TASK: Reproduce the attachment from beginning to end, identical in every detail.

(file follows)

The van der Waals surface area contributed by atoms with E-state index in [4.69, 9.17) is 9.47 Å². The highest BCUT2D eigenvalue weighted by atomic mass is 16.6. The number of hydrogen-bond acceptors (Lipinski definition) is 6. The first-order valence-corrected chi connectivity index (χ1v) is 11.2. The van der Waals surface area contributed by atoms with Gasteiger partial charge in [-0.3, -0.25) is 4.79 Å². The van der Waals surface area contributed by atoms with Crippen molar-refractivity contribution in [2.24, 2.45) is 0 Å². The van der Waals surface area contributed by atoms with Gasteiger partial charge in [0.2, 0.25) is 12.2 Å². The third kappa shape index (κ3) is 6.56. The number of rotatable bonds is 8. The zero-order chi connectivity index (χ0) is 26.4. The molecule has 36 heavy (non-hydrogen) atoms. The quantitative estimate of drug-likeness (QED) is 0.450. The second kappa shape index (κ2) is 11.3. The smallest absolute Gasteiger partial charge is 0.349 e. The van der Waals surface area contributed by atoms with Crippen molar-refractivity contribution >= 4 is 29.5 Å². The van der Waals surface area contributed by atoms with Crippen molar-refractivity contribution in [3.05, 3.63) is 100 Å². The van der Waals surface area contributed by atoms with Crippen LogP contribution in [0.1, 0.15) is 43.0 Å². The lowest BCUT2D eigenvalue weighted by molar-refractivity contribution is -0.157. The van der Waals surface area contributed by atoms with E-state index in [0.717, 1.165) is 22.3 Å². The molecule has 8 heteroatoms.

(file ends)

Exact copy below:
The van der Waals surface area contributed by atoms with E-state index in [4.69, 9.17) is 9.47 Å². The highest BCUT2D eigenvalue weighted by atomic mass is 16.6. The number of hydrogen-bond acceptors (Lipinski definition) is 6. The first-order valence-corrected chi connectivity index (χ1v) is 11.2. The van der Waals surface area contributed by atoms with Gasteiger partial charge in [-0.3, -0.25) is 4.79 Å². The van der Waals surface area contributed by atoms with Crippen molar-refractivity contribution in [2.24, 2.45) is 0 Å². The van der Waals surface area contributed by atoms with Gasteiger partial charge in [0.2, 0.25) is 12.2 Å². The third kappa shape index (κ3) is 6.56. The number of rotatable bonds is 8. The zero-order chi connectivity index (χ0) is 26.4. The molecule has 36 heavy (non-hydrogen) atoms. The quantitative estimate of drug-likeness (QED) is 0.450. The second kappa shape index (κ2) is 11.3. The smallest absolute Gasteiger partial charge is 0.349 e. The van der Waals surface area contributed by atoms with Crippen molar-refractivity contribution >= 4 is 29.5 Å². The van der Waals surface area contributed by atoms with Crippen molar-refractivity contribution in [3.05, 3.63) is 100 Å². The van der Waals surface area contributed by atoms with Crippen LogP contribution in [0.1, 0.15) is 43.0 Å². The lowest BCUT2D eigenvalue weighted by molar-refractivity contribution is -0.157. The van der Waals surface area contributed by atoms with E-state index in [0.717, 1.165) is 22.3 Å². The molecule has 8 heteroatoms.